Trigger for getting help

    Often, the person with bulimia or any other eating disorder may not recognise what’s happening because the eating disorder is “working” for them.

    “It’s a coping mechanism where they feel a sense of control or comfort. They don’t feel that it is negatively impacting on them until it reaches a point where it no longer becomes a choice for them. Instead, as the eating disorder takes control of the person, they have to engage in the behaviours that the eating disorder is pushing them to engage in. There is a compulsion about it.”

    Early intervention is really important, though, before the disordered thinking and behaviour becomes entrenched.

    “That’s because the longer the eating disorder goes on, the more rules and rituals develop around eating and exercise.”

    Help available

    Bodywhys has an excellent website and a number of support services available for those with eating disorders and their families.

    “You don’t need a diagnosis to avail of our services,” Ellen says. “We have our helpline and our email support and we run an online PiLar programme for partners, families and friends about eating disorders and how they affect somebody.”

    Communication styles and techniques are taught to encourage conversation in the household.

    “Learning about what you’re dealing with and how it can affect a person is important because oftentimes focusing on the behaviours can be counter-productive because really the feelings underneath are what’s impacting the cycle.”

    While Bodywhys does not provide counselling for those with eating disorders, they do offer a listening ear and education and signpost the person to getting help.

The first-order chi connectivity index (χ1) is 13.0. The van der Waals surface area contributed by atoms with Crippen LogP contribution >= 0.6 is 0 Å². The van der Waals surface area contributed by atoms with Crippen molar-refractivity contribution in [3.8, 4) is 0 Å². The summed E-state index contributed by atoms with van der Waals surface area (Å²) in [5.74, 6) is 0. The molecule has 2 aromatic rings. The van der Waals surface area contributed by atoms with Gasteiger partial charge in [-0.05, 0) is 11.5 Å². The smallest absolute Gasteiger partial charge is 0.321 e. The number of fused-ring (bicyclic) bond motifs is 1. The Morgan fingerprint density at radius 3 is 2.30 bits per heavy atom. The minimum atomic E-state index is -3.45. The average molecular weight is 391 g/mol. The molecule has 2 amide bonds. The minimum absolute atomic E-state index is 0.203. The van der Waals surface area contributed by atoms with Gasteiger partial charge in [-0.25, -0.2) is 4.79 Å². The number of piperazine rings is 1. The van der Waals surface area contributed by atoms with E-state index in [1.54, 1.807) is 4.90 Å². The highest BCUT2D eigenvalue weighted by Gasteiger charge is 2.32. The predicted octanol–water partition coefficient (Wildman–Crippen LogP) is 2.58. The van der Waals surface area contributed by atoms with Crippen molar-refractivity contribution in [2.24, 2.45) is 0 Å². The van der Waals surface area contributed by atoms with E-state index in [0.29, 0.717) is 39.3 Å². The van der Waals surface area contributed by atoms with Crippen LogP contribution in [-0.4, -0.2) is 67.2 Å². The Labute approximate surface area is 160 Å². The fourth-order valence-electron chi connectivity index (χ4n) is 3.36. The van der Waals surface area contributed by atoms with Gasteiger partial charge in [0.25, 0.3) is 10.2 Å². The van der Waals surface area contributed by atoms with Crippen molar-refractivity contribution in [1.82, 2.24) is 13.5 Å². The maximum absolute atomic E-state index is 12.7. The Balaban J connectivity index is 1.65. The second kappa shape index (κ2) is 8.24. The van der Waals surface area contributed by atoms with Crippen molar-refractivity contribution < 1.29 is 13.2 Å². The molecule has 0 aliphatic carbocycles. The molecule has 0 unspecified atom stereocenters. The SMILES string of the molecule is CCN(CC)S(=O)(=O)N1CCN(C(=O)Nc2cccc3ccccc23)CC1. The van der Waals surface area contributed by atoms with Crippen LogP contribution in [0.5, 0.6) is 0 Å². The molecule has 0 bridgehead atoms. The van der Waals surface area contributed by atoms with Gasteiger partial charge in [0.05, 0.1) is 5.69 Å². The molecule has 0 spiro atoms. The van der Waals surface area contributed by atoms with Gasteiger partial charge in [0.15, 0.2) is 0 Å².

“The important first step is acknowledging what’s happening. The next step would be a visit to your GP, who can then refer you on to a multidisciplinary team. With an eating disorder it is important that the different elements of it are addressed so the person would see a dietitian, a psychotherapist and the GP would look after the person’s physical health.

    “The referral could be to public child or adult mental health services (CAMHS or AMHS) [your GP will contact community mental health services] or to a private hospital, as an outpatient or inpatient, depending on the situation.”

    Aspects of recovery

    What will a dietician do?

    They will look at the way you think around food and help you regulate your eating patterns because when someone is not eating regularly it can leave them more vulnerable to the urge to binge.


    There are different types of therapy that people can opt for, like CBT and family therapy, but no one size fits all and it might take a couple of tries with different therapists to find the person that you connect with.

    How long does recovery take?

    This differs from person to person and there is no one definition of recovery, Bodywhys says.

    “Our ethos is that people can and do recover from eating disorders and we will often hear that as time goes on that eating disorder voice becomes quieter for the person. It can still be there in the background but the person has developed other ways of coping and doesn’t rely on the eating disorder to feel okay.”

    Key message

    It’s hard for someone on the outside to understand the eating disorder, but it’s also important to remember that the person with it finds it difficult to understand too.

    “It’s not a choice,” Ellen states. “They are not choosing to engage in these behaviours. The eating disorder voice has that compulsion to it.”